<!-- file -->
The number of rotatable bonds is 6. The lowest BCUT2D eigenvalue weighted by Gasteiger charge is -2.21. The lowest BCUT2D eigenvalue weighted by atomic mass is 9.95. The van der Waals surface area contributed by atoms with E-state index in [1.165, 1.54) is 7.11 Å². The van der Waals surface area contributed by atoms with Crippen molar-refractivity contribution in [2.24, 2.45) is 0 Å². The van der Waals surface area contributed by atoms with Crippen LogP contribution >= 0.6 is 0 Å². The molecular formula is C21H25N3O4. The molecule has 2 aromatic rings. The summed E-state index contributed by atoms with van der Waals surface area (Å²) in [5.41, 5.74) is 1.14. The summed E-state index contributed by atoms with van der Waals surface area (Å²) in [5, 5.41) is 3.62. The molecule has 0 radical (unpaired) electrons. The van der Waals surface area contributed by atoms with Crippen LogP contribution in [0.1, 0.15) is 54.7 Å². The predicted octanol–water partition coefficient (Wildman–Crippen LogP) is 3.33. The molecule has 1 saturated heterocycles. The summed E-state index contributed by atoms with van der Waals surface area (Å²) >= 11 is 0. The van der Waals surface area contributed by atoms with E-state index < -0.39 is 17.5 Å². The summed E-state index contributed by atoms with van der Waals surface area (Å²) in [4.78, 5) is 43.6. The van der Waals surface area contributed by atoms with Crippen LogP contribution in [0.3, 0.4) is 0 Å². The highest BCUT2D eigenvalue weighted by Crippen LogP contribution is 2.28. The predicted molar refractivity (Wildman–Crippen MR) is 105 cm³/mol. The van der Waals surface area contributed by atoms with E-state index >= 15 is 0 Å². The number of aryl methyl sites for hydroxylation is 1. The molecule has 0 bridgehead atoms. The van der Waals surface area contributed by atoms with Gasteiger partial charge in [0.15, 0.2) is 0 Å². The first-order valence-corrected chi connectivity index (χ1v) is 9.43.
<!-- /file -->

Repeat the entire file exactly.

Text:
The number of rotatable bonds is 6. The lowest BCUT2D eigenvalue weighted by Gasteiger charge is -2.21. The lowest BCUT2D eigenvalue weighted by atomic mass is 9.95. The van der Waals surface area contributed by atoms with E-state index in [1.165, 1.54) is 7.11 Å². The van der Waals surface area contributed by atoms with Crippen molar-refractivity contribution in [2.24, 2.45) is 0 Å². The van der Waals surface area contributed by atoms with Crippen LogP contribution >= 0.6 is 0 Å². The molecular formula is C21H25N3O4. The molecule has 2 aromatic rings. The summed E-state index contributed by atoms with van der Waals surface area (Å²) in [5.41, 5.74) is 1.14. The summed E-state index contributed by atoms with van der Waals surface area (Å²) in [5, 5.41) is 3.62. The molecule has 0 radical (unpaired) electrons. The van der Waals surface area contributed by atoms with Crippen LogP contribution in [0.1, 0.15) is 54.7 Å². The predicted octanol–water partition coefficient (Wildman–Crippen LogP) is 3.33. The molecule has 1 saturated heterocycles. The summed E-state index contributed by atoms with van der Waals surface area (Å²) >= 11 is 0. The van der Waals surface area contributed by atoms with E-state index < -0.39 is 17.5 Å². The summed E-state index contributed by atoms with van der Waals surface area (Å²) in [4.78, 5) is 43.6. The van der Waals surface area contributed by atoms with Crippen LogP contribution in [0.3, 0.4) is 0 Å². The highest BCUT2D eigenvalue weighted by Crippen LogP contribution is 2.28. The predicted molar refractivity (Wildman–Crippen MR) is 105 cm³/mol. The van der Waals surface area contributed by atoms with E-state index >= 15 is 0 Å². The number of aryl methyl sites for hydroxylation is 1. The molecule has 0 bridgehead atoms. The van der Waals surface area contributed by atoms with Gasteiger partial charge in [0.15, 0.2) is 0 Å². The first-order valence-corrected chi connectivity index (χ1v) is 9.43.